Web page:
After tours in Iraq and Afghanistan, a Marine comes home to fight for the lives of fellow Veterans without a safe place to call home. Twice as many Veterans are facing homelessness this year.
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After tours in Iraq and Afghanistan, a Marine comes home to fight for the lives of fellow Veterans without a safe place to call home. More than twice as many Veterans are facing homelessness this year.
“I wanted to fight and be part of something bigger than myself,” Daniel Ayuso said of his decision to enlist in the Marine Corps two years after 9/11. Ayuso’s military service included the most difficult deployments a Marine could face: Fallujah and Ramadi in Iraq’s Anbar Province, the 22nd Marine Expeditionary Unit, and Helmand Province in Afghanistan. Today, Ayuso is fighting to save the lives of fellow Veterans who have no place to call home.
After eight years in the infantry, continuing to fight wasn’t Ayuso’s initial plan when he returned home.
“Ultimately, I wanted to start a family and open a business,” he said.
Seeing the needs of homeless Veterans in his community changed Ayuso’s plans. He surrendered his dreams for a business to an urgent calling he couldn’t ignore.
“I will always continue to help people that are in need,” he said.
Ayuso now serves on the frontlines in the battle against Veteran homelessness in America. He’s a Veteran Engagement Specialist for Operation Sacred Trust (“OST”), inspired daily by the resiliency he sees among Veterans surviving on the very edge of life.
Operation Sacred Trust is an initiative of the nationally-accredited Purpose Built Families Foundation, a nonprofit headquartered in Pembroke Pines, Florida. With funding from a U.S. Department of Veterans Affairs Supportive Services for Veteran Families grant, OST was established as a collaboration with Carrfour Supportive Housing in 2011 to end Veteran homelessness in Miami-Dade and Broward counties. Carrfour is Florida’s largest nonprofit developer of low-income housing and has provided permanent housing to more than 200 formerly homeless Veteran families.
In 2018, Carrfour and Operation Sacred Trust led Miami-Dade County’s successful efforts to declare an end to chronic Veteran homelessness.
Number of Veterans Facing Homelessness More Than Doubles
These days, said agency director Seth Eisenberg, 2018 feels like a long time ago.
“We’ve seen a 65 percent increase in the number of literally homeless Veterans this year and a 225 percent increase in the number of Veteran families facing imminent homelessness,” Eisenberg said.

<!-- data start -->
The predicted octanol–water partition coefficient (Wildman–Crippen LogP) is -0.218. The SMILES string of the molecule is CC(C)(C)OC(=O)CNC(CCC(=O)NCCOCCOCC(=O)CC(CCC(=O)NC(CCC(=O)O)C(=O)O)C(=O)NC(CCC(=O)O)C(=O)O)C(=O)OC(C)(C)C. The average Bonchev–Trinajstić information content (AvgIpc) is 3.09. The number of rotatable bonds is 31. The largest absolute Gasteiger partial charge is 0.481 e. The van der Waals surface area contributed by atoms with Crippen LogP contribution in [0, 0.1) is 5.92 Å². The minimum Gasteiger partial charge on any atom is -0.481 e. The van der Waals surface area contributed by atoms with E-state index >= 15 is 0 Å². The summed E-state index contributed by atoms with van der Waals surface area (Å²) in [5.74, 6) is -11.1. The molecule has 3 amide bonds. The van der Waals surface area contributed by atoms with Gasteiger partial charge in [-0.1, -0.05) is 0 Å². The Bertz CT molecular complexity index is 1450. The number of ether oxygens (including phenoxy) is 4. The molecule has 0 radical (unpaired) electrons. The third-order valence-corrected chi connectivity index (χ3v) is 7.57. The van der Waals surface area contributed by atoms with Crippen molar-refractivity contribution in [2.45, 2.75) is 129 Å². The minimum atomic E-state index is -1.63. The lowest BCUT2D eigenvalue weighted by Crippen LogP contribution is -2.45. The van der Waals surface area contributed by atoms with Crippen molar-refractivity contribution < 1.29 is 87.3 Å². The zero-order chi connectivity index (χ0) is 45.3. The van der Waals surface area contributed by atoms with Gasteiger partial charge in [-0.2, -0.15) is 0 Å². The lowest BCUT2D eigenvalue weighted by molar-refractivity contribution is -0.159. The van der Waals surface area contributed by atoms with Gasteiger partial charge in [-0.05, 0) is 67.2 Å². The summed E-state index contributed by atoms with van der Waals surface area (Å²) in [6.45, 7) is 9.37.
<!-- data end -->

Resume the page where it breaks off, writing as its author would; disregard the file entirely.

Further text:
Operation Sacred Trust has already provided help to 934 very-low income Veteran families this year, distributing more than $1.75 million for rent and utility payments, security deposits, moving costs, emergency housing, and other expenses to keep Veterans off the streets.
As a Veteran Engagement Specialist, Ayuso is often the first contact with a homeless Veteran.
“I made contact with a Veteran that was living behind a shopping center and enrolled him into Operation Sacred Trust,” Ayuso recalled about a recent experience.
“Just the simple fact that he was able to speak to me and I assured him that we will assist him with all our resources made a world of difference to him. It gave him a second wind to keep marching forward.”
Ayuso said that experience is not uncommon.
“I have seen this on a daily basis with my colleagues and the Veterans they assist,” Ayuso said. “It’s an extraordinary feeling knowing that we as a team are making a difference in our community.”
Despite COVID-19, Eisenberg said the agency has more than doubled its workforce this year to 40 full-time team members.
“We’ve found many advantages to the operating changes necessitated by the pandemic,” Eisenberg said. “Our technology platform and unstoppable team of professionals allowed us to transition instantly without any service delays. We recruited and hired rapidly to increase our responsiveness and expand operations to seven days a week at five area locations while following rigorous safety protocols.”
“The Veterans we serve deserve to know their sacrifices for all of us will be honored no matter when they call,” Eisenberg said. “Knowing that homeless Veterans are at an elevated risk for suicide,” he added, “we can never tell them we can’t answer their call for help today, no matter what we have to overcome to do that.”
While Ayuso and many of the other Veterans continuing to serve are praised as heroes for saving the lives of their fellow Veterans, Ayuso said the mission he’s embraced is not entirely selfless.
“I’m a firm believer that if you do good, good will come back to you,” he said.